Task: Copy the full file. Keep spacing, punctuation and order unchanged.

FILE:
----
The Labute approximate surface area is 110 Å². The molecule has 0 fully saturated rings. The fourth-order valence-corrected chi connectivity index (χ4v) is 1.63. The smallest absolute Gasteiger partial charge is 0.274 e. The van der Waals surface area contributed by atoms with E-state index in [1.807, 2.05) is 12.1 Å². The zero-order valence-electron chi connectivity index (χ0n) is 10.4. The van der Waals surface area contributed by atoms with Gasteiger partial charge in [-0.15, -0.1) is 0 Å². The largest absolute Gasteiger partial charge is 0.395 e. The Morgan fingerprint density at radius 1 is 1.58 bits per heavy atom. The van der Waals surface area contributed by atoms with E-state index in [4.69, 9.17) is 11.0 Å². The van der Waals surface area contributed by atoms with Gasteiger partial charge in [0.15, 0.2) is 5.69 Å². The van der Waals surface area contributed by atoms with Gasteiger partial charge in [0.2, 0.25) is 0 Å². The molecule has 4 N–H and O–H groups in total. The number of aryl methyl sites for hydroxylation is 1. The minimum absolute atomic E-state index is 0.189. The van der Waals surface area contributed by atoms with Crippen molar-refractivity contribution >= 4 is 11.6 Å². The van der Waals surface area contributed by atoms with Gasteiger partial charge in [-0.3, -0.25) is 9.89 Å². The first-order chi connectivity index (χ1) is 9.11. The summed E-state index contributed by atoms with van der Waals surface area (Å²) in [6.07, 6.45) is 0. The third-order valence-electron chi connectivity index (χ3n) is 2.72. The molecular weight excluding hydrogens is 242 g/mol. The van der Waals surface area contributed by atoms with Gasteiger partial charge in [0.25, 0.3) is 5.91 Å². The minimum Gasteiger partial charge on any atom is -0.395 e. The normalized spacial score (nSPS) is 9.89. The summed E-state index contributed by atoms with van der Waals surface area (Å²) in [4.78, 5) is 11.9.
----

The Labute approximate surface area is 110 Å². The molecule has 0 fully saturated rings. The fourth-order valence-corrected chi connectivity index (χ4v) is 1.63. The smallest absolute Gasteiger partial charge is 0.274 e. The van der Waals surface area contributed by atoms with E-state index in [1.807, 2.05) is 12.1 Å². The zero-order valence-electron chi connectivity index (χ0n) is 10.4. The van der Waals surface area contributed by atoms with Gasteiger partial charge in [-0.15, -0.1) is 0 Å². The largest absolute Gasteiger partial charge is 0.395 e. The Morgan fingerprint density at radius 1 is 1.58 bits per heavy atom. The van der Waals surface area contributed by atoms with E-state index in [4.69, 9.17) is 11.0 Å². The van der Waals surface area contributed by atoms with Gasteiger partial charge in [0.15, 0.2) is 5.69 Å². The van der Waals surface area contributed by atoms with Gasteiger partial charge in [0.2, 0.25) is 0 Å². The molecule has 4 N–H and O–H groups in total. The number of aryl methyl sites for hydroxylation is 1. The minimum absolute atomic E-state index is 0.189. The van der Waals surface area contributed by atoms with Crippen molar-refractivity contribution >= 4 is 11.6 Å². The van der Waals surface area contributed by atoms with Gasteiger partial charge in [-0.3, -0.25) is 9.89 Å². The first-order chi connectivity index (χ1) is 9.11. The summed E-state index contributed by atoms with van der Waals surface area (Å²) in [6.07, 6.45) is 0. The third-order valence-electron chi connectivity index (χ3n) is 2.72. The molecular weight excluding hydrogens is 242 g/mol. The van der Waals surface area contributed by atoms with Gasteiger partial charge in [0.25, 0.3) is 5.91 Å². The minimum Gasteiger partial charge on any atom is -0.395 e. The normalized spacial score (nSPS) is 9.89. The summed E-state index contributed by atoms with van der Waals surface area (Å²) in [4.78, 5) is 11.9.